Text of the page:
Minneapolis Estate Planning and Probate Lawyer Cautions Against Transferring Your Home to Kids
Most people are aware that probate should be avoided if at all possible. It is an expensive, time-consuming process that exposes your family’s private matters to the public and allows for easy challenges by others. It sounds simple enough to just give your property to your children while you are still alive. Then it’s not subject to probate upon your death.
This strategy may offer some potential benefits, but those benefits are far outweighed by the risks. And with other probate-avoidance tools available, such as living trusts, it makes sense to review the risks and benefits of transferring title to your property with a qualified estate planning attorney.
- Property titled in the names of your heirs, or with your heirs as joint tenants, is not subject to probate upon your death.
- If you do not need nursing home care for the first 60 months after the transfer, but later do need such care, the property in question will not be considered for Medicaid (Medical Assistance in Minnesota) eligibility purposes.
- If you are named on the property’s title at the time of your death, creditors cannot make a claim against the property to satisfy the debt.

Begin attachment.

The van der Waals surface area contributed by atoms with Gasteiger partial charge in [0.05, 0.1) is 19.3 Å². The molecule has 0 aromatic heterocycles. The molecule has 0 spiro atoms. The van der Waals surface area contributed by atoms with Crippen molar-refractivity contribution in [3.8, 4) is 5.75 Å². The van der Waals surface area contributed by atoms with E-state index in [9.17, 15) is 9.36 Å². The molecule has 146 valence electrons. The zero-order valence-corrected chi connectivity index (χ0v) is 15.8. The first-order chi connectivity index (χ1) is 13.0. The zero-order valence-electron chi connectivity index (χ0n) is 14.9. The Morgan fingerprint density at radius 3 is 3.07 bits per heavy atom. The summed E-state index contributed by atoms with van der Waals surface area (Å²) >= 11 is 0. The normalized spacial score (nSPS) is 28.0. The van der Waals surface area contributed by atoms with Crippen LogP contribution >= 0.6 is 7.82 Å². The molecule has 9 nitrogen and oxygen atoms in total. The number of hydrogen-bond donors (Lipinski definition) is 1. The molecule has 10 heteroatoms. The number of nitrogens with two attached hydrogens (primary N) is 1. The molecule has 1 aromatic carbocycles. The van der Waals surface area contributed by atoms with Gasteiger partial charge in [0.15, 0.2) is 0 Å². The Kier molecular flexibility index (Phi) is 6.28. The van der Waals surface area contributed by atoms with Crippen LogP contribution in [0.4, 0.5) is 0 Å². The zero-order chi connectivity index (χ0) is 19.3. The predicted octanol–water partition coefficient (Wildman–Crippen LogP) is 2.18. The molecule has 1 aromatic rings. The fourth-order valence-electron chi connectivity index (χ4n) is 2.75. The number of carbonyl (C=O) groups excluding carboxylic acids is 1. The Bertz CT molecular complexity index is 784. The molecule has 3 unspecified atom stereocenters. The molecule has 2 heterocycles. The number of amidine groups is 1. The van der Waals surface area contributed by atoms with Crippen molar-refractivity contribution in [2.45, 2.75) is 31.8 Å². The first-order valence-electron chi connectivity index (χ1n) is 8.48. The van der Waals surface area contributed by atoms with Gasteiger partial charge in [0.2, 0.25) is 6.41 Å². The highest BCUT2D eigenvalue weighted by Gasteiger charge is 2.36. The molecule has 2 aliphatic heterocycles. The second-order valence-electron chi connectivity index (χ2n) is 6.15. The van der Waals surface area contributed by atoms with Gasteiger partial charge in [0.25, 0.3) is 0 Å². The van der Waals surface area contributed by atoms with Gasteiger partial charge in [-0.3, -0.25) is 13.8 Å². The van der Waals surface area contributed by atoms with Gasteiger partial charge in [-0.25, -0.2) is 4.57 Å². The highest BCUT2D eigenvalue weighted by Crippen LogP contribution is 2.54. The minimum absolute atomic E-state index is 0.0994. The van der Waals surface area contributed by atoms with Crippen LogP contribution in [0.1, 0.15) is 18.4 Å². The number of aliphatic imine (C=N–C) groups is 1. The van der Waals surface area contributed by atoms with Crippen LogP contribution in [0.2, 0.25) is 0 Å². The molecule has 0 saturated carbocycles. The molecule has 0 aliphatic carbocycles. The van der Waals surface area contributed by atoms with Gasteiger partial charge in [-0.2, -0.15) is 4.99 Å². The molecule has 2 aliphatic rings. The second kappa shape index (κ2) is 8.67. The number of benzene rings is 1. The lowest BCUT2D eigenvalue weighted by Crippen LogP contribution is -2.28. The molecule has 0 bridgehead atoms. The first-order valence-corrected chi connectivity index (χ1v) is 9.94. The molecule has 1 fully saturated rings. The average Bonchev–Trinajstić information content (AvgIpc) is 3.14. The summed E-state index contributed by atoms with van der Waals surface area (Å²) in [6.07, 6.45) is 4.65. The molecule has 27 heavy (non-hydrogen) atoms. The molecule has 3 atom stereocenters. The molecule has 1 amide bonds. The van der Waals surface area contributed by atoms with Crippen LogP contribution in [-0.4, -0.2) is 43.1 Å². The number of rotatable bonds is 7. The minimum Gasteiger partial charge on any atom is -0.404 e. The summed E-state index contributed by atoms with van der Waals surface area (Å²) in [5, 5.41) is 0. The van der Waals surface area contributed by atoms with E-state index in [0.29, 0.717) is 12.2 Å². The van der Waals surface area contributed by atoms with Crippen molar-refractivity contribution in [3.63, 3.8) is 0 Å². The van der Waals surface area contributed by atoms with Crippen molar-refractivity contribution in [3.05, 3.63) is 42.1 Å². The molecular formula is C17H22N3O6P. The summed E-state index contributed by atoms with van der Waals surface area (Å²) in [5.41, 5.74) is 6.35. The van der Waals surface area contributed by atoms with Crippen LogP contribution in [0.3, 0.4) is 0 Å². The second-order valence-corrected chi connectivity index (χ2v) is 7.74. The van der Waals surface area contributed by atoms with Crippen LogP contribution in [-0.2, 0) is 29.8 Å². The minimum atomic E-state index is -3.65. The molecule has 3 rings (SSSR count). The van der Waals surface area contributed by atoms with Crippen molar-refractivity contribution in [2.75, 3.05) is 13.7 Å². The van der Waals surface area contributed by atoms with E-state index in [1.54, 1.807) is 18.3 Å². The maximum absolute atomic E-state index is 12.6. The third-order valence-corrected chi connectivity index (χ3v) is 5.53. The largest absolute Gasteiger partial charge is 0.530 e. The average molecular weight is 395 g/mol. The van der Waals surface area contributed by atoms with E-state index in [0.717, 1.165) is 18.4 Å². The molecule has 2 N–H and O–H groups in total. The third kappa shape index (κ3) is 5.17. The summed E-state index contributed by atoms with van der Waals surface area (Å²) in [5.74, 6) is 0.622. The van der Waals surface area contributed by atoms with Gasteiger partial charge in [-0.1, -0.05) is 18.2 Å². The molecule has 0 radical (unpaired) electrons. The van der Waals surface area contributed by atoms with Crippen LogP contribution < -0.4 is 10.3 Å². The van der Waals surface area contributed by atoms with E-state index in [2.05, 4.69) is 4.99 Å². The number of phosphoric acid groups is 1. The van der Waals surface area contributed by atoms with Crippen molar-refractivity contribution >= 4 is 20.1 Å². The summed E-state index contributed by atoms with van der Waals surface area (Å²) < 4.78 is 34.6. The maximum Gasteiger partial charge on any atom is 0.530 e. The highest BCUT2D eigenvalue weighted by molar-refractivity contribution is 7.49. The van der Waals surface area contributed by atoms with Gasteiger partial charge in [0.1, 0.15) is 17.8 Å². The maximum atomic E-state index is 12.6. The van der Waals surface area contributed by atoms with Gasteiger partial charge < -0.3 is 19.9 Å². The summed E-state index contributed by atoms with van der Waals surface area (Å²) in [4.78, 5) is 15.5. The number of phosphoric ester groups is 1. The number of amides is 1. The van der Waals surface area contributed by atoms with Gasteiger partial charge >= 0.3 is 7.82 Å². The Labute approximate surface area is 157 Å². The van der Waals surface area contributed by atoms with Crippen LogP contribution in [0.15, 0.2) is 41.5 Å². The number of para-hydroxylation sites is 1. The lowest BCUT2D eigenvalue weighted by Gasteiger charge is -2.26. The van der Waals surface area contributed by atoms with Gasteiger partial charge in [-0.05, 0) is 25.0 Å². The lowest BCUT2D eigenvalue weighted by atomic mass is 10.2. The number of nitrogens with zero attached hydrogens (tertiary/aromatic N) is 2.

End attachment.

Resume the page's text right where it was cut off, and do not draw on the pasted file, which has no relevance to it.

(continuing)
- Your heirs may agree to pay a portion, or all, of the property’s expenses, including taxes, insurance and maintenance.
- It may jeopardize your ability to obtain nursing home care. If you need such care within 60 months of transferring the property, you can be penalized for the gift and may not be eligible for Medical Assistance for a period of months or years, or will have to find another source to cover the expenses.
- You lose sole control over your property. Once you are no longer the legal owner, you must get approval from your children in order to sell or refinance the property.
- If your child files for bankruptcy, or gets divorced, your child’s creditors or former spouse can obtain a legal ownership interest in the property.
- If you outlive your child, the property may be transferred to your child’s heirs.
- Potential negative tax consequences: If property is transferred to your child and is later sold, capital gains tax may be due, as your child will not be able to take advantage of the IRS’s primary residence exclusion. You may also lose property tax exemptions. Finally, when the child ultimately sells the property, he or she may pay a higher capital gains tax than if the property was inherited, since inherited property enjoys a stepped-up tax basis as of the date of death.
Transferring ownership of your property to your children while you are still alive may be appropriate for your situation. However, it comes with significant risks. I generally don’t recommend this strategy. If your goal is to avoid probate, maximize tax benefits and provide for the seamless transfer of your property upon your death, a living trust is likely a far better option.